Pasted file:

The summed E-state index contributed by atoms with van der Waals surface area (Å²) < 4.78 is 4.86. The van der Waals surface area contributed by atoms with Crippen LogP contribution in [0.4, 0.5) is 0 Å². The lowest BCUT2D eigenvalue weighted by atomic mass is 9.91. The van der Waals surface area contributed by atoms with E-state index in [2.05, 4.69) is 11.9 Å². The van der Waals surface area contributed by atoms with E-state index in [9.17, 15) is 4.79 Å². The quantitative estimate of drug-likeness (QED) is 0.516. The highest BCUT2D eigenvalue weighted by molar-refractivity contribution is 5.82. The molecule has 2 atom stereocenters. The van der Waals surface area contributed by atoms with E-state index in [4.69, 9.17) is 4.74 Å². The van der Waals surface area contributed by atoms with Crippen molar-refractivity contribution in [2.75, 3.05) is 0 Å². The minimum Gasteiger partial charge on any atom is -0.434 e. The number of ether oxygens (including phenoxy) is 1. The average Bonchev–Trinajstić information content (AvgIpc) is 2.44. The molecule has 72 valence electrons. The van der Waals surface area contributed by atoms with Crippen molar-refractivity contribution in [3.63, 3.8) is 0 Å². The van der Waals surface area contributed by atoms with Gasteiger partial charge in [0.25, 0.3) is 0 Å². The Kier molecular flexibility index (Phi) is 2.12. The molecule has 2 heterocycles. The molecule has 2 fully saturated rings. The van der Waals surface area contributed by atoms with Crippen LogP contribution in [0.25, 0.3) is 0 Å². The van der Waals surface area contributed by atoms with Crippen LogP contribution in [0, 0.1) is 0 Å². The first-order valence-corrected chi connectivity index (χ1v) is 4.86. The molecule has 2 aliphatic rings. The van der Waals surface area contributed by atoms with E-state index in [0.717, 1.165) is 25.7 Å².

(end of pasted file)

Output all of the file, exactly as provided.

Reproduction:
The summed E-state index contributed by atoms with van der Waals surface area (Å²) < 4.78 is 4.86. The van der Waals surface area contributed by atoms with Crippen LogP contribution in [0.4, 0.5) is 0 Å². The lowest BCUT2D eigenvalue weighted by atomic mass is 9.91. The van der Waals surface area contributed by atoms with E-state index in [2.05, 4.69) is 11.9 Å². The van der Waals surface area contributed by atoms with E-state index in [9.17, 15) is 4.79 Å². The quantitative estimate of drug-likeness (QED) is 0.516. The highest BCUT2D eigenvalue weighted by molar-refractivity contribution is 5.82. The molecule has 2 atom stereocenters. The van der Waals surface area contributed by atoms with E-state index in [4.69, 9.17) is 4.74 Å². The van der Waals surface area contributed by atoms with Crippen molar-refractivity contribution in [2.75, 3.05) is 0 Å². The minimum Gasteiger partial charge on any atom is -0.434 e. The number of ether oxygens (including phenoxy) is 1. The average Bonchev–Trinajstić information content (AvgIpc) is 2.44. The molecule has 72 valence electrons. The van der Waals surface area contributed by atoms with Crippen molar-refractivity contribution in [3.63, 3.8) is 0 Å². The van der Waals surface area contributed by atoms with Gasteiger partial charge in [0.25, 0.3) is 0 Å². The Kier molecular flexibility index (Phi) is 2.12. The molecule has 2 heterocycles. The molecule has 2 fully saturated rings. The van der Waals surface area contributed by atoms with Crippen LogP contribution in [0.25, 0.3) is 0 Å². The van der Waals surface area contributed by atoms with Crippen LogP contribution in [0, 0.1) is 0 Å². The first-order valence-corrected chi connectivity index (χ1v) is 4.86. The molecule has 2 aliphatic rings. The van der Waals surface area contributed by atoms with E-state index in [0.717, 1.165) is 25.7 Å².